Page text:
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Former Quaker Joey Slackman during last season's matchup against Columbia on Oct. 14, 2023.

Credit: Anna Vazhaeparambil

When Joey Slackman first came to Penn in 2019, he was bound for the wrestling mat. Now, four years later, he leaves the Red and Blue as one of the program’s most decorated athletes on a different surface: the gridiron.

On Monday, Slackman — a senior defensive lineman for Penn football — was awarded the Bushnell Cup, given to the Ancient Eight’s most outstanding players on offense and defense. The honor further etches Slackman’s name in the Quaker history books, making him the tenth player in program history to earn the honor and the first since linebacker Tyler Drake in 2015.

While accepting the award, Slackman thanked Penn for "taking a chance" on him, and emphasized how much the team has helped him grow.

"Not only am I honored to be here, but I'm honored to be a part of this program," Slackman said. "From where my career started to where I am now, I wouldn't be on this podium if you didn't give me a chance a couple years ago."

Credit: Ethan Young Joey Slackman comes out on the field before the home game vs. Dartmouth.

After being under-recruited as a football player coming out of Commack High School in New York, Slackman committed to Penn with the intention of suiting up for the Quaker wrestling team. A New York state wrestling champion during his senior year, there was a time when Slackman believed his days on the football field may be over.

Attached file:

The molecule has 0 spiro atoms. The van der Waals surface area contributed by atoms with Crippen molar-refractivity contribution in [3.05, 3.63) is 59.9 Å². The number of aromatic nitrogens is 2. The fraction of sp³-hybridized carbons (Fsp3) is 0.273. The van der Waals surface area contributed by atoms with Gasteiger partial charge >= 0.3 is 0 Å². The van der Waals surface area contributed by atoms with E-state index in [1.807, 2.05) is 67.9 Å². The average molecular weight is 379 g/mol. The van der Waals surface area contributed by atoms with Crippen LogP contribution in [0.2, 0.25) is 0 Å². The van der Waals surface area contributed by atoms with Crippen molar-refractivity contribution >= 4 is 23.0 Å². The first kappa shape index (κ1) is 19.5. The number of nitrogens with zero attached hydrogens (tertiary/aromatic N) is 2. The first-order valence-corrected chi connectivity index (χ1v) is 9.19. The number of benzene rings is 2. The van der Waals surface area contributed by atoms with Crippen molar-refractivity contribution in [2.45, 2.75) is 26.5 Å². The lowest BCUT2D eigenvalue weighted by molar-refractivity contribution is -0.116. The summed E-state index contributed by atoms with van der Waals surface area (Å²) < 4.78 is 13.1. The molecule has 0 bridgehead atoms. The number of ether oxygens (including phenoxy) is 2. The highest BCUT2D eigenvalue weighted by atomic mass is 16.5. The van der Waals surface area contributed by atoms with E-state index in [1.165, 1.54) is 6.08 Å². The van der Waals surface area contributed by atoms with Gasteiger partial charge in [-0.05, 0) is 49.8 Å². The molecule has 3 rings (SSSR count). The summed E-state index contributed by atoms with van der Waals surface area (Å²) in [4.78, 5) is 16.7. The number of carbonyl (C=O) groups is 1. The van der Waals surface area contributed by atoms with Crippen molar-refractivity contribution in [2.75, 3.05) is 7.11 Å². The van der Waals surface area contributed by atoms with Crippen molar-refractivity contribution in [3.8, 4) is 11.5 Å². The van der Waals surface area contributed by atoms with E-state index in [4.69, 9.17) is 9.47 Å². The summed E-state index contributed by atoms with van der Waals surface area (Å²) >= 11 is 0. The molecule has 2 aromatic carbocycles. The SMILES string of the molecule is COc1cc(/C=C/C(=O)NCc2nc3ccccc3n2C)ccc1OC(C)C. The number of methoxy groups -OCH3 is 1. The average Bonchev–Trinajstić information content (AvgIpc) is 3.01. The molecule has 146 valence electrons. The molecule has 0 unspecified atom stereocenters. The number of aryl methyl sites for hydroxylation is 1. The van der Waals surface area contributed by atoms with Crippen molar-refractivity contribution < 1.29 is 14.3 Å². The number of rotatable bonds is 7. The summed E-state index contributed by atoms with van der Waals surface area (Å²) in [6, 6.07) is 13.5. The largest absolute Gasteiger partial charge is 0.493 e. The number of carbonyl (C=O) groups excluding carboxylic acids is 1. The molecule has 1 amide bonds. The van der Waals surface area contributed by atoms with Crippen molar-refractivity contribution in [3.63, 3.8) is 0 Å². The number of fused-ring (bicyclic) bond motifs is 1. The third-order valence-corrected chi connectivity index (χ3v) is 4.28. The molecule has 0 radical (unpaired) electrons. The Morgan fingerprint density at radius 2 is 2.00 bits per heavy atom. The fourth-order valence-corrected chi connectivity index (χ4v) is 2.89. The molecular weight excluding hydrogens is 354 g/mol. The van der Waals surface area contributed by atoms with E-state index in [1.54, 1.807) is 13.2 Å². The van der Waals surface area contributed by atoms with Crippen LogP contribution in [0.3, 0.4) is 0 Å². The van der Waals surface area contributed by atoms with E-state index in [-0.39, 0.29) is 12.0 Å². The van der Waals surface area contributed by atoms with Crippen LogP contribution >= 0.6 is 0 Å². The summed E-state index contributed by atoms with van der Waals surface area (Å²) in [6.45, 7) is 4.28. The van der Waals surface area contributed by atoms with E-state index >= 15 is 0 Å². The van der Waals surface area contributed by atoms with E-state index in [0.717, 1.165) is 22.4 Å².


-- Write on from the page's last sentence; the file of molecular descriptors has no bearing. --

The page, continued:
But after reaching out to coach Ray Priore and securing a spot on the roster, Slackman’s football dreams were reignited. Though he initially pursued the idea of being a dual-sport athlete, Slackman eventually committed his full attention to the gridiron — a move that, at the time, was something of a leap of faith.

But now, it is clear Slackman’s shoulders were always meant for pads. Over three seasons in the Red and Blue, Slackman has left an indelible mark on the program, racking up 25 career tackles for loss and multiple All-Ivy honors. And as his Quaker career comes to a close, the Ancient Eight’s highest individual honor is a fitting final note.

Slackman is currently in the transfer portal for his final year of collegiate eligibility, and he has garnered immense interest from big-time programs, including Florida, Auburn, and Michigan. In an interview with Sports Illustrated, Slackman described recruiting the process as “surreal” and said that the bevy of offers is especially shocking given the minimal interest he received coming out of high school.

But regardless of where Slackman ends his collegiate career, his time in the Red and Blue will never be forgotten. Without Slackman, Penn would be missing an integral piece of the football program’s history. And without Penn, Slackman may have never found his way back to football at all.